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Episode Three: Uncommon Wizdom
by Marc S.A. Glasgow, aka The CyberPoet®
Dated Picture of the Author.

Ouch, That Smarts!
"We know that the nature of genius is to provide
 idiots with ideas twenty years later."  -- The Head Of XEROX PARC
Keeping Your Rod Up
Shower rods used to hold shower curtains seem to have the annoying habit of collapsing just when you least desire it (like when you hang wet clothes on them), at least the two-peices ones that unscrew to tighten. There's a simple solution to insure that it never happens again: expand the shower rod to as tight as you can make it, preferably with each end centered over a place where the grout (the white stuff between the tiles) forms a + or a T. Take a drill and about three-quarters of an inch from where the two sections overlap, drill a small hole on the underside (1/8" should do). Then put a small self-tapping metal screw into the hole. Now the rod can't rotate by accident and thus can't loosen up when you don't expect it.
Well, I'll be God-dammed
The bible condemns marriages of beleivers to unbeleivers, but doesn't mention marriages between two unbeleivers. Now it's the biggest rage in Japan, where less than 2% of the population is Christan, but over 68% of the marriage are.
Too Hot to Handle
U.S. Soldiers (and civilians) should never climb on or inspect enemies' destroyed tanks because of the radiation risk. US Armor uses depleted uranium rounds as 'tank killers'. Hundreds, possibly tens of thousands of Gulf War Vetrans may have been unknowingly exposed by taking souveneirs of destoryed tanks, a common practice during the war/post-war period.
Size Doesn't Matter
When mailing floppies, CD's, tapes, books, magazines -- whether data or music or printed media, the package qualifies for a special book rate, which is substancially cheaper than regular mail rates. 
Example: 7 lb package from Tampa to Kansas - $8.35 regular mail, $8.40 first class mail, $3.83 First Class Special Book Rate. 
NOTE: you must mark the area directly below the postage with the phrase "Special Standard Mail: Book Rate".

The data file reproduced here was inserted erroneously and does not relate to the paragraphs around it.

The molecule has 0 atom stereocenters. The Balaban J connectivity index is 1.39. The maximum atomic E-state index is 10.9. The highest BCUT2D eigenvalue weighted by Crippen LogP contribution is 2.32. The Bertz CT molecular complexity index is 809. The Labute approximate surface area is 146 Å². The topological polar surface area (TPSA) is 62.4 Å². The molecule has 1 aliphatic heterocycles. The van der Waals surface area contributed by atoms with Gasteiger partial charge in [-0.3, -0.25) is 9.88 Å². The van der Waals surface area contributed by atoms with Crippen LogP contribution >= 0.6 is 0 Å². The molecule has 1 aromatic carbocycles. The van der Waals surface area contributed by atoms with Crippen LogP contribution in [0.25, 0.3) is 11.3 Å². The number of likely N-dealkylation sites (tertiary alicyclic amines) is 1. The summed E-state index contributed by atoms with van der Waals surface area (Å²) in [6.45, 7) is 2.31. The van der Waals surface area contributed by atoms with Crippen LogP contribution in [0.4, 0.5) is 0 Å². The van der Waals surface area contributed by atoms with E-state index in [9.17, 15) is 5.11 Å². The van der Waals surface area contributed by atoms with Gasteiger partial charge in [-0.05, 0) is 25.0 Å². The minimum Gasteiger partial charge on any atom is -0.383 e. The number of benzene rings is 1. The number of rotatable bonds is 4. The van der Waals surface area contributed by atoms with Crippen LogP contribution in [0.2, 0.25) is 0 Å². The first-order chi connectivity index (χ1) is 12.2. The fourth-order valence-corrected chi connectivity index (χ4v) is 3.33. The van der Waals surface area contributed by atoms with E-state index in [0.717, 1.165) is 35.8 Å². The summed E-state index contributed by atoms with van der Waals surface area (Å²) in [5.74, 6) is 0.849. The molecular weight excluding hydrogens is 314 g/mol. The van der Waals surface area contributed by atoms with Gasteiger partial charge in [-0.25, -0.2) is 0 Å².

You can look up book rate postage scales at .
Keep It Lubed Up
The one thing you can do to most increase the longevity of a car's engine is to change the oil & oil filter every three thousand miles. Regular maintenance is good too -- I have friends with cars that have over 300,000 miles on the original engines, which are in great shape because of regular maintenance. 
The typical annual cost of regular maintenance: $509.80
It's All in the Timing
Cars come with two kinds of engines: interference and non-interference engines. In non-interference engines, if the timing belt goes bad, the valves and pistons are designed not to be able to touch each other. In an interference engine (which most engines made in the past decade are), the engine can pretty much self-destruct from those parts slamming into each other at high speed. If you have an interference engine, or if you don't know if you have one, always have the timing belt changed as often as specified by the original manufacturer (usually every 60,000 miles), and as soon as buy a used car, unless the previous owner can show it was changed recently by providing receipts. The cost to fix the typical interference engine that has broken it's timing belt: $2450.-
Giving a Great Blow
Airbags built between 1985 and 1995 are designed to be replaced every decade for reliable operation. If your car is reaching the decade mark, consider having the airbags replaced. If you do have them replaced, make sure you send a copy of the reciept to your insurance company -- their airbag discount on ten year old cars is usually increased if you can show it was replaced.
Don't Get Caught With Your Pants Down
If you are buying your own home (and getting a mortgage), make sure the mortgage company includes the property taxes and insurance payments in the monthly payments. That way, come end of the year, you won't get hit for additional payments that you might not be able to afford.
Tune in next time for more Infinite WizDom from The CyberPoet®
Copyrighted Material.
© 2000,  Marc S.A. Glasgow, aka The CyberPoet® 
All rights reserved under U.S. and international law.

Marc Glasgow is a Macintosh Consultant serving the Tampa Bay area since 1990.
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